US-based laboratory services provider Labcorp has rolled out a new, FDA-approved blood test for risk assessment and clinical management of severe preeclampsia in pregnant women.

Severe Preeclampsia is a life-threatening cardiovascular disorder that occurs during pregnancy and the postpartum period, affecting 2-5% of all pregnancies.

The standard approaches for clinical diagnosis of preeclampsia include blood pressure and proteinuria evaluation, which are inadequate to predict severe adverse outcomes.

The new test, dubbed B•R•A•H•M•S sFlt-1/PlGF Kryptor Test System, was originally developed by Thermo Fisher Scientific.

It measures two angiogenic biomarkers associated with preeclampsia, serum soluble fms-like tyrosine kinase 1 (sFlt-1) and placental growth factor (PlGF).

The test result, a ratio of these two biomarkers, together with other tests and clinical assessments, helps clinicians identify patients who are at risk of severe preeclampsia.

The Kryptor Test System was validated by the PRAECIS study, which examined more than 1,000 pregnant women across 18 hospitals in the US.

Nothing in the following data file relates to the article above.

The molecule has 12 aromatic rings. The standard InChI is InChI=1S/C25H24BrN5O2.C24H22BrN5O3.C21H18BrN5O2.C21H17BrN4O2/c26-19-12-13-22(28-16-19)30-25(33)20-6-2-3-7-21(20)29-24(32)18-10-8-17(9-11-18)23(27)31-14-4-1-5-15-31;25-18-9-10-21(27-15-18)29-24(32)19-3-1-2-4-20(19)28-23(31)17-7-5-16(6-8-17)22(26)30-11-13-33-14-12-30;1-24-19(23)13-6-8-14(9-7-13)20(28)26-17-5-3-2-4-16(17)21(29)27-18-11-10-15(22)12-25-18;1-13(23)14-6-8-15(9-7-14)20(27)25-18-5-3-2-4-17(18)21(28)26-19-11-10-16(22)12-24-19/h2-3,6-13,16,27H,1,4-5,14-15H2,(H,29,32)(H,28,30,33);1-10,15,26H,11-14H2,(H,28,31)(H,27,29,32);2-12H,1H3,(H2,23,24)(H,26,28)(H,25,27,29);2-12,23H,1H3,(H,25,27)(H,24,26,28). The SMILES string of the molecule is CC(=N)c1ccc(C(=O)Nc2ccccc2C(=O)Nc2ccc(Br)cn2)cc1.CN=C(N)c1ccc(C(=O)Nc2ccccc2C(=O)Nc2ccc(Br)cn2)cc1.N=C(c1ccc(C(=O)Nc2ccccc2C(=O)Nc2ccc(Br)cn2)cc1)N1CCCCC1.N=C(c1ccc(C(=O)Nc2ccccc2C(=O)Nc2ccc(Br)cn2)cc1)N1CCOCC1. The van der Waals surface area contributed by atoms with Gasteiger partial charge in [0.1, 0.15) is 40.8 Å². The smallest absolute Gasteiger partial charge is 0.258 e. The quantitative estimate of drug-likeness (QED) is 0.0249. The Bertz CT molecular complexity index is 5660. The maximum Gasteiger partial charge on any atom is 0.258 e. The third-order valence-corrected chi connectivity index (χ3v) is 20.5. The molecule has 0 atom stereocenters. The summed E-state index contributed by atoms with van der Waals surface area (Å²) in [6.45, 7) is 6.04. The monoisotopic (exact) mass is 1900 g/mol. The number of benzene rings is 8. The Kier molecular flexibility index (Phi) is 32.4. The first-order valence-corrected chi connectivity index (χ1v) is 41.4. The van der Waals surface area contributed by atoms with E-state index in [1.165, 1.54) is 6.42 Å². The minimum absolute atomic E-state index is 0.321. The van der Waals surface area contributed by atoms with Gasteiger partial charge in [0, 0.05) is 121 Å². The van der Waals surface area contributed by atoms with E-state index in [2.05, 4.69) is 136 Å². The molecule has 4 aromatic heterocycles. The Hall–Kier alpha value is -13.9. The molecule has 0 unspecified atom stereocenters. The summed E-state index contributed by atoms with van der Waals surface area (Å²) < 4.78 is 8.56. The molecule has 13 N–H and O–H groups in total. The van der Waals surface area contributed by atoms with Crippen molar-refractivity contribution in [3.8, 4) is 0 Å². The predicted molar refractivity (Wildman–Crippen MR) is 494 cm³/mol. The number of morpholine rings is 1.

The blood-based test is intended for use in singleton pregnancies aged between 23+0 and 34+6/7 weeks gestation period.

The pregnant women are considered as positive if the risk stratification sFlt-1/PlGF ratio is greater than 40, along with other indicators of disease.

Those who test positive can receive enhanced surveillance and advanced care before they develop severe features.

Labcorp senior vice president and chief scientific officer Marcia Eisenberg said: “Labcorp is proud to partner with Thermo Fisher to offer this new test, which is used in the second and third trimester of pregnancy to assess patients hospitalized for hypertensive disorders and offers providers early and objective information to assist in the management of preeclampsia.

“In line with Labcorp’s mission to improve health and improve lives, this offering is another example of our commitment to provide the most comprehensive and advanced menu of diagnostic tests, while supporting patients and providers with clinically important and meaningful information to support better outcomes for parents and their newborns.”